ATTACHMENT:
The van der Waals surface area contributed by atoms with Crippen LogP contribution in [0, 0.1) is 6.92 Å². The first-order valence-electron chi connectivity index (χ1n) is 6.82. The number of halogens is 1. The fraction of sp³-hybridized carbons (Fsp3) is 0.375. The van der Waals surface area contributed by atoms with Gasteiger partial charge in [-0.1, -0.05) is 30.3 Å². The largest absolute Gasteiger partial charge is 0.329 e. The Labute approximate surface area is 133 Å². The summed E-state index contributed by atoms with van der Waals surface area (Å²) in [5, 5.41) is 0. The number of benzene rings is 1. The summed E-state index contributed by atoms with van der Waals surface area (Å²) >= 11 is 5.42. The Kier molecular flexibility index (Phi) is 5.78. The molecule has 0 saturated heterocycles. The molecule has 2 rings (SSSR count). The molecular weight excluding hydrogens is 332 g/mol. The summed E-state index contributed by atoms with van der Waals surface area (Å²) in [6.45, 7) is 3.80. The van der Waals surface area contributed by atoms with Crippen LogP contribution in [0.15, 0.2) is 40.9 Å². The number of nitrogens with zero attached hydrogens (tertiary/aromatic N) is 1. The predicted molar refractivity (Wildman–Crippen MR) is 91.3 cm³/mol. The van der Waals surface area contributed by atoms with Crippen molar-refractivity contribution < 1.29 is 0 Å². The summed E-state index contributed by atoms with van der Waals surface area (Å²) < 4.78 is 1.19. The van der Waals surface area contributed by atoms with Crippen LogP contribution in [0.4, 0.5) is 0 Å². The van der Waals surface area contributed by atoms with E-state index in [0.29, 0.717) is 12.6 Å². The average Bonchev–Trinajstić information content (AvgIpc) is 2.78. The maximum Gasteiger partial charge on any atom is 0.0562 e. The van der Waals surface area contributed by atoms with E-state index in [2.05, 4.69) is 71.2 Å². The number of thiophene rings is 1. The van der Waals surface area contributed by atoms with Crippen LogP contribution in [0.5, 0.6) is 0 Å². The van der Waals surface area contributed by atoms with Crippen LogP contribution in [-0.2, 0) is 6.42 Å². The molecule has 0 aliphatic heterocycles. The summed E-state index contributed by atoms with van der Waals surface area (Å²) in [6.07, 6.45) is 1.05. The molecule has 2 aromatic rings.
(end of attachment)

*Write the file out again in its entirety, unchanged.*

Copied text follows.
The van der Waals surface area contributed by atoms with Crippen LogP contribution in [0, 0.1) is 6.92 Å². The first-order valence-electron chi connectivity index (χ1n) is 6.82. The number of halogens is 1. The fraction of sp³-hybridized carbons (Fsp3) is 0.375. The van der Waals surface area contributed by atoms with Gasteiger partial charge in [-0.1, -0.05) is 30.3 Å². The largest absolute Gasteiger partial charge is 0.329 e. The Labute approximate surface area is 133 Å². The summed E-state index contributed by atoms with van der Waals surface area (Å²) in [5, 5.41) is 0. The number of benzene rings is 1. The summed E-state index contributed by atoms with van der Waals surface area (Å²) >= 11 is 5.42. The Kier molecular flexibility index (Phi) is 5.78. The molecule has 0 saturated heterocycles. The molecule has 2 rings (SSSR count). The molecular weight excluding hydrogens is 332 g/mol. The summed E-state index contributed by atoms with van der Waals surface area (Å²) in [6.45, 7) is 3.80. The van der Waals surface area contributed by atoms with Crippen LogP contribution in [0.15, 0.2) is 40.9 Å². The number of nitrogens with zero attached hydrogens (tertiary/aromatic N) is 1. The predicted molar refractivity (Wildman–Crippen MR) is 91.3 cm³/mol. The van der Waals surface area contributed by atoms with Crippen molar-refractivity contribution < 1.29 is 0 Å². The summed E-state index contributed by atoms with van der Waals surface area (Å²) < 4.78 is 1.19. The van der Waals surface area contributed by atoms with Crippen LogP contribution in [0.4, 0.5) is 0 Å². The van der Waals surface area contributed by atoms with E-state index in [0.29, 0.717) is 12.6 Å². The average Bonchev–Trinajstić information content (AvgIpc) is 2.78. The maximum Gasteiger partial charge on any atom is 0.0562 e. The van der Waals surface area contributed by atoms with E-state index in [2.05, 4.69) is 71.2 Å². The number of thiophene rings is 1. The van der Waals surface area contributed by atoms with Crippen LogP contribution in [0.5, 0.6) is 0 Å². The van der Waals surface area contributed by atoms with Crippen LogP contribution in [-0.2, 0) is 6.42 Å². The molecule has 0 aliphatic heterocycles. The summed E-state index contributed by atoms with van der Waals surface area (Å²) in [6.07, 6.45) is 1.05. The molecule has 2 aromatic rings.